More than 10,000 civilians have sought refuge at two United Nations compounds in South Sudan’s capital Juba, the organisation said on Tuesday, as clashes continued in the city for a second day.
"The mission is taking every possible step to ensure their safety while they are staying on UNMISS premises", the special representative of the UN secretary-general, Hilde Johnson, said in a statement.
"It is paramount that the current violence does not assume ethnic dimensions," she emphasised.
Johnson also called on the South Sudan’s leaders, as well as all political factions and members of different communities, to refrain from any action that could fuel ethnic tensions or contribute to further violence. She also highlighted the need for "discipline, command and control in the security forces", amid reports of violent house-to-house search operations in Juba.
Fighting between rival troops broke out in Juba late on Sunday, and South Sudan's President Salva Kiir has accused forces loyal to his political rival, former vice president Riek Machar, of an attempted coup. Kiir dismissed Machar along with his entire cabinet in July.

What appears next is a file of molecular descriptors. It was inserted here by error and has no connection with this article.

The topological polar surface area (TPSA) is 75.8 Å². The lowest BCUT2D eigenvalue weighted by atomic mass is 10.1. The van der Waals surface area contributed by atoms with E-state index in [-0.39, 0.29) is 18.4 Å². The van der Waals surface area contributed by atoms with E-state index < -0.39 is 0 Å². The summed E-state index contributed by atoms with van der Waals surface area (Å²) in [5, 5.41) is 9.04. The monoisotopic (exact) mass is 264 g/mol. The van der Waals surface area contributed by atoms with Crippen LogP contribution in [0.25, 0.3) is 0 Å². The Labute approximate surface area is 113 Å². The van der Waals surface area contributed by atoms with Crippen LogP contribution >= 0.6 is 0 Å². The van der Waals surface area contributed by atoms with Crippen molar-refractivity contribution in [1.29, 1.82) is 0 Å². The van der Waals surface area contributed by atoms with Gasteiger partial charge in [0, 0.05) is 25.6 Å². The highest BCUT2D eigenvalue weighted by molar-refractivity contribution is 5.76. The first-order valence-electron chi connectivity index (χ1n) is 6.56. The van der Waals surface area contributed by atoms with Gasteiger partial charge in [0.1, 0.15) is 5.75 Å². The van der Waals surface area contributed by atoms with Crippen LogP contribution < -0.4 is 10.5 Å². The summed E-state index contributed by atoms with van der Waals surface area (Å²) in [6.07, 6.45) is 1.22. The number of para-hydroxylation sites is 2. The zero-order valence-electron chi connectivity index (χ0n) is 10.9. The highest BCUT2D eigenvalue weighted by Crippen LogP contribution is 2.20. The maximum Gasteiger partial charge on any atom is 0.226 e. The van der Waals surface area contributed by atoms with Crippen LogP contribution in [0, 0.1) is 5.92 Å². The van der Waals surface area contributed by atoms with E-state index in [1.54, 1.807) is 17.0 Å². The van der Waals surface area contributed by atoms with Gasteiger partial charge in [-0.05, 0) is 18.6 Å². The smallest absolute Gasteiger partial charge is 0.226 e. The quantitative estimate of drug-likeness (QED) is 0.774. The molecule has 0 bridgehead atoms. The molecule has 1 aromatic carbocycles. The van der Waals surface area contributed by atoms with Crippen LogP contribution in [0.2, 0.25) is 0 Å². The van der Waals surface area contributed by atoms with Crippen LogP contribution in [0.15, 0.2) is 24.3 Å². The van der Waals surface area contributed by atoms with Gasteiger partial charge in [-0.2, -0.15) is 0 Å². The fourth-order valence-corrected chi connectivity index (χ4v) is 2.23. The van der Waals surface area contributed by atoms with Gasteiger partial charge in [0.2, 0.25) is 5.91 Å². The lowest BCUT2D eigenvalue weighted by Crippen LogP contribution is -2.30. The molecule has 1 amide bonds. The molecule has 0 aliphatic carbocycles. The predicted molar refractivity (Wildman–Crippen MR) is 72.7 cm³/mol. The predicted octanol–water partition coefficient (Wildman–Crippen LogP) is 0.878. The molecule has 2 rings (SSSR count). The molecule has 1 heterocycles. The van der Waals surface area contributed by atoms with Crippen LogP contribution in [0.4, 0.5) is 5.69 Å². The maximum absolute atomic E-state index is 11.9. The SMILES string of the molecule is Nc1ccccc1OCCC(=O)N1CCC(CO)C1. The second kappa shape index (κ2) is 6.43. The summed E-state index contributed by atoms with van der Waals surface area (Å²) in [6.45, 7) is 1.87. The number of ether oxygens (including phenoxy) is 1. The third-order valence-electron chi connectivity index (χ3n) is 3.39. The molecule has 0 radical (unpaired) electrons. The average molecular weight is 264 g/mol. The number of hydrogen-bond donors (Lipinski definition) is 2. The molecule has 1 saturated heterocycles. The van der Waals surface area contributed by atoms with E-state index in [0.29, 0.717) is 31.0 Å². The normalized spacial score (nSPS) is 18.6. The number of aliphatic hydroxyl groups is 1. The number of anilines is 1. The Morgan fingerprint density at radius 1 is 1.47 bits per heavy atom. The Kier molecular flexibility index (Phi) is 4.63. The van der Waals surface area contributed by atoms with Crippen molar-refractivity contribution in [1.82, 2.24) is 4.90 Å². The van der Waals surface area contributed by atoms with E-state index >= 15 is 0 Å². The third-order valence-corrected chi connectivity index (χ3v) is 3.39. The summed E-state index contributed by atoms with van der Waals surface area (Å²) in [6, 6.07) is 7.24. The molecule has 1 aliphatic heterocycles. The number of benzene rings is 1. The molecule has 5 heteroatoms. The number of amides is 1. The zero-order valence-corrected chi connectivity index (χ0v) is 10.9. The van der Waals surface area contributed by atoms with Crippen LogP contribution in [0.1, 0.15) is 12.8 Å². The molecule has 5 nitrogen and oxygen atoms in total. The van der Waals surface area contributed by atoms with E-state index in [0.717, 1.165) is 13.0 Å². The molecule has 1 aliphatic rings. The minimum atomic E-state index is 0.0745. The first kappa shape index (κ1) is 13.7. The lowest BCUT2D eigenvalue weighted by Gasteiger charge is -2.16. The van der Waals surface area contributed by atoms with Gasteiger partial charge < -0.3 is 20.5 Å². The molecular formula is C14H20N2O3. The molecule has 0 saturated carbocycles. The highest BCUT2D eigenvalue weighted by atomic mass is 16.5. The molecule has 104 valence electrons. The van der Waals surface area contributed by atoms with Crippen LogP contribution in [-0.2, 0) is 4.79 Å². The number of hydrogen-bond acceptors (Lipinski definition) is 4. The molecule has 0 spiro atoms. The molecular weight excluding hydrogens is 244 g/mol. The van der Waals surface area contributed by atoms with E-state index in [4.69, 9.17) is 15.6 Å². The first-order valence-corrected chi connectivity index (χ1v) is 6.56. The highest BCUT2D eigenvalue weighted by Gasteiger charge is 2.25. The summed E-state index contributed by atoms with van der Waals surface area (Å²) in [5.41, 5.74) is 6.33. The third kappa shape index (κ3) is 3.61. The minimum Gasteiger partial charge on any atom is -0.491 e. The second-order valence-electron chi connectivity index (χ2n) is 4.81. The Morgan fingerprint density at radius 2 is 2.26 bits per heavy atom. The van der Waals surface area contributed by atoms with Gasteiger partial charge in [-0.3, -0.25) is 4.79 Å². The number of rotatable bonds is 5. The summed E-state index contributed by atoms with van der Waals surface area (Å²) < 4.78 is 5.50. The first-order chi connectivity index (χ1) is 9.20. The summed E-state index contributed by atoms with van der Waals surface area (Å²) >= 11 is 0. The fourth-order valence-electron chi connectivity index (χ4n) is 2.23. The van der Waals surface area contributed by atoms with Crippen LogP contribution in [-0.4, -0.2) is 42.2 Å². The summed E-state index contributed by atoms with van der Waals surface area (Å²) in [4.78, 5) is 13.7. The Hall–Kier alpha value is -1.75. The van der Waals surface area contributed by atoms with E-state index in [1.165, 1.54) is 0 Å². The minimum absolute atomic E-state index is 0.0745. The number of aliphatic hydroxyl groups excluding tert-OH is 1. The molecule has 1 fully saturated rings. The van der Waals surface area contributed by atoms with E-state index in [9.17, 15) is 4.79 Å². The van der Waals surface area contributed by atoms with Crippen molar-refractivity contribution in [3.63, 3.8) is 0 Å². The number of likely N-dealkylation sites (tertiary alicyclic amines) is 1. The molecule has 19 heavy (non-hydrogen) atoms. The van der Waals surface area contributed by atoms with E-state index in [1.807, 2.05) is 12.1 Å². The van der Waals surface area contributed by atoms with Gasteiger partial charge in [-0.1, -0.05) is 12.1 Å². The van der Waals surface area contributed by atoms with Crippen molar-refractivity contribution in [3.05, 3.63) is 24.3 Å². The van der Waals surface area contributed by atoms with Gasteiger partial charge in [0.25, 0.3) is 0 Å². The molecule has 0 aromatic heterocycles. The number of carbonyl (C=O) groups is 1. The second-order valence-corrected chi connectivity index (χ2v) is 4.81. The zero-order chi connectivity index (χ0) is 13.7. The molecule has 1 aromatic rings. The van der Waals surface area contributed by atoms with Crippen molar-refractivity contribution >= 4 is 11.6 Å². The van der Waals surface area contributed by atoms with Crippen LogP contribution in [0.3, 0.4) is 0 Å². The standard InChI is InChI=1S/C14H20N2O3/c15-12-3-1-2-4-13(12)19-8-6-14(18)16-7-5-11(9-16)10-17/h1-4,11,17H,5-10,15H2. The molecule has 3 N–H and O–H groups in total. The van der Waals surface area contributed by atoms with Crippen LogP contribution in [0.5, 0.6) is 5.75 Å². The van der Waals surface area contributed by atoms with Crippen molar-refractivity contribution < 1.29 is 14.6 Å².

Machar leads a dissident group within the ruling Sudan People's Liberation Movement (SPLM) party and had been seen as the main challenger to Kiir. The rivals hail from different ethnic groups and fought on different sides during Sudan's civil war.
South Sudan gained its independence in 2011 following a referendum in which participants voted overwhelmingly to split from the north and form a new nation.
(FRANCE 24 with AFP)
Date created : 2013-12-17